The tea leaves are hard to read here. On one hand, Ma has been very quick to talk about great integration with the Chinese economy; on the other, he is signing that he'll take it slow.
No early Taiwan-China economic ties seen (UPI)
Speaking to the Financial Times, Ma said he would not personally engage in dialogue with Chinese leaders, but let his government handle the deregulation of cross-Strait economic relations.Taiwan president-elect cautious on swift China ties: report (AFP)
Ma told the Financial Times he would not personally engage in dialogue with Chinese leaders because such a move would be too controversial in Taiwan, where the outgoing ruling Democratic Progressive Party has alleged Hong Kong-born Ma would sell out the island to China....Well then, the plan is apparent: improve ties, but do so by proxy and over a couple of years. This way Ma can avoid becoming the lightning rod for the anti-annexation campaigners and accomplish the goals.
Ma himself is not planning a visit to China.
"Once I go, you can imagine how many rumors would appear and how I would be discredited," he said.
I, like everyone, will be happy to see more investment in Taiwan and abroad by Taiwanese businessmen. What I'm not so eager to see is greater Chinese control over Taiwanese property. This goes back to my statement that the DPP should have run a "global economic center" campaign.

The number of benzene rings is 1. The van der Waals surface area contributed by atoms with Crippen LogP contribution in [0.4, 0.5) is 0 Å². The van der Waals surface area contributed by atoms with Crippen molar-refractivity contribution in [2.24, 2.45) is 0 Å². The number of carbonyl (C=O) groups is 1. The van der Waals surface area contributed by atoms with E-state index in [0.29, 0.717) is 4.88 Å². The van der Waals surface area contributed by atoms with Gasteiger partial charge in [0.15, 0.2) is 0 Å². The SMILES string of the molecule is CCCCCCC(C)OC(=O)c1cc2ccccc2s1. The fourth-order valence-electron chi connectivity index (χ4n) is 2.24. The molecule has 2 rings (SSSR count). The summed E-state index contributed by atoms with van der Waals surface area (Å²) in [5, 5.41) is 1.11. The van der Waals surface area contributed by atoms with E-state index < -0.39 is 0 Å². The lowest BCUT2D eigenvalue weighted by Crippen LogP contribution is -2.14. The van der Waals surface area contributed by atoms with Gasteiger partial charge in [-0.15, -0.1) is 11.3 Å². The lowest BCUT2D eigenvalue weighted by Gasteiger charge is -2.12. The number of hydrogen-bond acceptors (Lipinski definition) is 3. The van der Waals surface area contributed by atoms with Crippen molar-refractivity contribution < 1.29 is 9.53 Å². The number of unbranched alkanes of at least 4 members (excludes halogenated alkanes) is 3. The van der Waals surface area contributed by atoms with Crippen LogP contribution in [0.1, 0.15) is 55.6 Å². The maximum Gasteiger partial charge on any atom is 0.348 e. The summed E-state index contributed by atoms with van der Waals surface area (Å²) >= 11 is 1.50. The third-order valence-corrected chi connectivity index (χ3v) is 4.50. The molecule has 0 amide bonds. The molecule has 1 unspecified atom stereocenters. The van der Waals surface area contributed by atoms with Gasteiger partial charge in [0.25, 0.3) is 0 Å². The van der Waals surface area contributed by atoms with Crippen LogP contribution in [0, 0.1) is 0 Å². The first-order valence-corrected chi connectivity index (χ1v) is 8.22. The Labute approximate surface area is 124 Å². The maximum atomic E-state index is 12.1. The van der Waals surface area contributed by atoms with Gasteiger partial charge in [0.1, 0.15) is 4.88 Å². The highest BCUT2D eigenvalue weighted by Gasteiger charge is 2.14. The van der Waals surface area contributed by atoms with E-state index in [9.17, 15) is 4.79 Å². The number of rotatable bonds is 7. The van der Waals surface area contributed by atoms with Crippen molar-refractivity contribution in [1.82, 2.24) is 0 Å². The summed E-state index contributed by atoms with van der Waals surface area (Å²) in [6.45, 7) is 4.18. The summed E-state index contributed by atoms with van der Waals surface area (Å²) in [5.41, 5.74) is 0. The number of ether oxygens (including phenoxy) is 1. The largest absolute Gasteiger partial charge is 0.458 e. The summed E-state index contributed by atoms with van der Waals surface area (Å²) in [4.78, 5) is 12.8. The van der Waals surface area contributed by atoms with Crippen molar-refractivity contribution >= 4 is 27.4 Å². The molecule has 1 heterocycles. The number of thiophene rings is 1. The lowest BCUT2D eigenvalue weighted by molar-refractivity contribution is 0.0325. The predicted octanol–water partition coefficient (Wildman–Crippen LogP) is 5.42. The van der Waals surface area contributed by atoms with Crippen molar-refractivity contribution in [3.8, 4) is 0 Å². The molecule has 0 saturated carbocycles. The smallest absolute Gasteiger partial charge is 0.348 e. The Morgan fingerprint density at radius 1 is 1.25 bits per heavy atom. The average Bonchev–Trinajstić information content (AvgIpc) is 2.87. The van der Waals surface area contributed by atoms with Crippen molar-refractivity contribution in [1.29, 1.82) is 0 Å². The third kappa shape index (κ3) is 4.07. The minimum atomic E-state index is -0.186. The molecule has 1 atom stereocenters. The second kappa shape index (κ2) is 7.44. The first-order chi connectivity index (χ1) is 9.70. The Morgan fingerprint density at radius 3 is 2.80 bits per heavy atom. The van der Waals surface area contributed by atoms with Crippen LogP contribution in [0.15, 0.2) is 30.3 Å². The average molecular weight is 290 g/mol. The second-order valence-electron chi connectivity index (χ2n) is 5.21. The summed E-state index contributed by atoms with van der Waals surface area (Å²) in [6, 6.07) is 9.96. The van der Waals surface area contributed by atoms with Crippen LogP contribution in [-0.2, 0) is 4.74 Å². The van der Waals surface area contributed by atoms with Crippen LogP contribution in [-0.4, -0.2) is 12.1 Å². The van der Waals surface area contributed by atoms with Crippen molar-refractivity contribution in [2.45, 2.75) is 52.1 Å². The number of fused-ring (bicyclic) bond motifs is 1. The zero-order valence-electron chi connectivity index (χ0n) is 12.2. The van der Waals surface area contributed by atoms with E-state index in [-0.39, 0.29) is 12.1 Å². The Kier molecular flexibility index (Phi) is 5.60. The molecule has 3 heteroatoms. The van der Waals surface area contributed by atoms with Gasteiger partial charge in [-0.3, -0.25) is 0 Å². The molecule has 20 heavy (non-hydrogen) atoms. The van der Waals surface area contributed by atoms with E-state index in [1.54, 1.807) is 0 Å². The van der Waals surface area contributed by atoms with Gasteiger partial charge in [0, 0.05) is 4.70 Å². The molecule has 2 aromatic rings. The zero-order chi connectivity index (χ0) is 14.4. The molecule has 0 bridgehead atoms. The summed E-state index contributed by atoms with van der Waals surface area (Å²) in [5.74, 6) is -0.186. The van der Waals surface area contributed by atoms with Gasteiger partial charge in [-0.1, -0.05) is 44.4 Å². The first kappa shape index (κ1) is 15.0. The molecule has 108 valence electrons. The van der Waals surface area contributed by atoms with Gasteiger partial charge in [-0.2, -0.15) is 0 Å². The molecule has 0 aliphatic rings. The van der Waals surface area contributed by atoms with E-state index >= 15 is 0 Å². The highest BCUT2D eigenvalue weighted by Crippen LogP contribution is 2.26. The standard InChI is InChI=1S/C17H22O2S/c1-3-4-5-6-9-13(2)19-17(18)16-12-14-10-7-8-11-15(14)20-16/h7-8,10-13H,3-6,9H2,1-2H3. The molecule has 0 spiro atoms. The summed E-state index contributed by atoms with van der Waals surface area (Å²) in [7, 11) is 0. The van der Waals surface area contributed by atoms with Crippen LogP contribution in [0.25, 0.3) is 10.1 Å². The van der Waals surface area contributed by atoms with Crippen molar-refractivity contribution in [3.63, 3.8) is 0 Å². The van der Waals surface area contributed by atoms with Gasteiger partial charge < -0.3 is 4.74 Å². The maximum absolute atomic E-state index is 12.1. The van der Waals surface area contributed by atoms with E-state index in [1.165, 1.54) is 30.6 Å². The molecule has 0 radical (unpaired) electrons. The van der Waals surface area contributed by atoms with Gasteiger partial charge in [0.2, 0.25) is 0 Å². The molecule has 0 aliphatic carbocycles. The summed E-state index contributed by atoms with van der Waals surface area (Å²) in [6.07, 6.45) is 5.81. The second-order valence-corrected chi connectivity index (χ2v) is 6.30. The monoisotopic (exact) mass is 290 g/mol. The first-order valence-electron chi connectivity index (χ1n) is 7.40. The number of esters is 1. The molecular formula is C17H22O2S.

Then there's this piece of crap article from the China Post:
Overseas Chinese elated at Ma's win
There has [sic] been spontaneous outbursts of jubilation in most Chinese communities across Canada since Ma defeated DPP candidate Frank Hsieh in the March 22 election. There have been celebration dinners taking place from coast to coast. An air of festivity permeated the Chinese community everywhere, including the Cantonese-speaking and mainland Chinese groups. They heaved, collectively, a sigh of relief.Right. Because everyone everywhere is happy about the Ma win. I'm sure if I were at the overseas Taiwanese center in Houston, I wouldn't be hearing sighs of relief.
The dinner in Toronto was sponsored by the city's Friends of Ma Ying-jeou Club, in conjunction with Montreal's Ma-Siew Supporters Association. More than 500 people packed the Century Plaza Restaurant to celebrate what they believed the dawning of a new era of hope for Taiwan's revitalization.
"The long, dark, cold winter of Taiwan is over," said Yu Chi-ling, the emcee for the evening. "Finally, we are seeing the light at the end of the tunnel." The crowd roared and cheered, waving little flags of the Republic of China.